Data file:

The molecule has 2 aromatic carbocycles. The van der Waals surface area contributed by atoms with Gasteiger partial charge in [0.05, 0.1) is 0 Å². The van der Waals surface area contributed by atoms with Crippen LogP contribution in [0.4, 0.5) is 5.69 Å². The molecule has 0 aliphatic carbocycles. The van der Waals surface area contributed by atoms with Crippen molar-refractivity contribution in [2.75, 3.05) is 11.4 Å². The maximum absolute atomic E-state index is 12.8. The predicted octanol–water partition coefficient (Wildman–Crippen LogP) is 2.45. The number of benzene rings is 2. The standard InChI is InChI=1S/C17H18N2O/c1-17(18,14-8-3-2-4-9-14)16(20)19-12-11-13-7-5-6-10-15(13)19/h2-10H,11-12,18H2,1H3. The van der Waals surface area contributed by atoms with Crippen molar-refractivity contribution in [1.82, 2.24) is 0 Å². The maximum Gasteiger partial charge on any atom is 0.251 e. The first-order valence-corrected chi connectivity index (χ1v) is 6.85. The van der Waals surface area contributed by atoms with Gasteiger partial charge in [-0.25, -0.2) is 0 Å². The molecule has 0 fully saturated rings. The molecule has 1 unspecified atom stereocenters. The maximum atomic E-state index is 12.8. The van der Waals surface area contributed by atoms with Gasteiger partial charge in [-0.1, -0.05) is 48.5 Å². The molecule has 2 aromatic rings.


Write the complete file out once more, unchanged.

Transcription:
The molecule has 2 aromatic carbocycles. The van der Waals surface area contributed by atoms with Gasteiger partial charge in [0.05, 0.1) is 0 Å². The van der Waals surface area contributed by atoms with Crippen LogP contribution in [0.4, 0.5) is 5.69 Å². The molecule has 0 aliphatic carbocycles. The van der Waals surface area contributed by atoms with Crippen molar-refractivity contribution in [2.75, 3.05) is 11.4 Å². The maximum absolute atomic E-state index is 12.8. The predicted octanol–water partition coefficient (Wildman–Crippen LogP) is 2.45. The number of benzene rings is 2. The standard InChI is InChI=1S/C17H18N2O/c1-17(18,14-8-3-2-4-9-14)16(20)19-12-11-13-7-5-6-10-15(13)19/h2-10H,11-12,18H2,1H3. The van der Waals surface area contributed by atoms with Crippen molar-refractivity contribution in [1.82, 2.24) is 0 Å². The maximum Gasteiger partial charge on any atom is 0.251 e. The first-order valence-corrected chi connectivity index (χ1v) is 6.85. The van der Waals surface area contributed by atoms with Gasteiger partial charge in [-0.25, -0.2) is 0 Å². The molecule has 0 fully saturated rings. The molecule has 1 unspecified atom stereocenters. The maximum atomic E-state index is 12.8. The van der Waals surface area contributed by atoms with Gasteiger partial charge in [-0.1, -0.05) is 48.5 Å². The molecule has 2 aromatic rings.